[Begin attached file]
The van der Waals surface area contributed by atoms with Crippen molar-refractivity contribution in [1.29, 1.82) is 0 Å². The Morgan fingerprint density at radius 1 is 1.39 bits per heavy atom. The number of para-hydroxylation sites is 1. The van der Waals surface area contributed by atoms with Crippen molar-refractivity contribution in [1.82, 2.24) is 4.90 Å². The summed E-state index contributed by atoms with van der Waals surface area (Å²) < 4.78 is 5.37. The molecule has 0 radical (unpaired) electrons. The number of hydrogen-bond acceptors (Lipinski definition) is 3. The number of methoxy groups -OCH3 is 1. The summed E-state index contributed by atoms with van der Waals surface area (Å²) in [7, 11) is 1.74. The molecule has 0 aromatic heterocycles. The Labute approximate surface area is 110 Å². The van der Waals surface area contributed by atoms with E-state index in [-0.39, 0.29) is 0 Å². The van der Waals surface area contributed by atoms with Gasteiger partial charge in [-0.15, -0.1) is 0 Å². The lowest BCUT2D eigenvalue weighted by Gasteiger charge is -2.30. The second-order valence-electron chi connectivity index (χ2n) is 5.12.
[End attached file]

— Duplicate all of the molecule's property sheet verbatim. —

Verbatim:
The van der Waals surface area contributed by atoms with Crippen molar-refractivity contribution in [1.29, 1.82) is 0 Å². The Morgan fingerprint density at radius 1 is 1.39 bits per heavy atom. The number of para-hydroxylation sites is 1. The van der Waals surface area contributed by atoms with Crippen molar-refractivity contribution in [1.82, 2.24) is 4.90 Å². The summed E-state index contributed by atoms with van der Waals surface area (Å²) < 4.78 is 5.37. The molecule has 0 radical (unpaired) electrons. The number of hydrogen-bond acceptors (Lipinski definition) is 3. The number of methoxy groups -OCH3 is 1. The summed E-state index contributed by atoms with van der Waals surface area (Å²) in [7, 11) is 1.74. The molecule has 0 aromatic heterocycles. The Labute approximate surface area is 110 Å². The van der Waals surface area contributed by atoms with E-state index in [-0.39, 0.29) is 0 Å². The van der Waals surface area contributed by atoms with Gasteiger partial charge in [-0.15, -0.1) is 0 Å². The lowest BCUT2D eigenvalue weighted by Gasteiger charge is -2.30. The second-order valence-electron chi connectivity index (χ2n) is 5.12.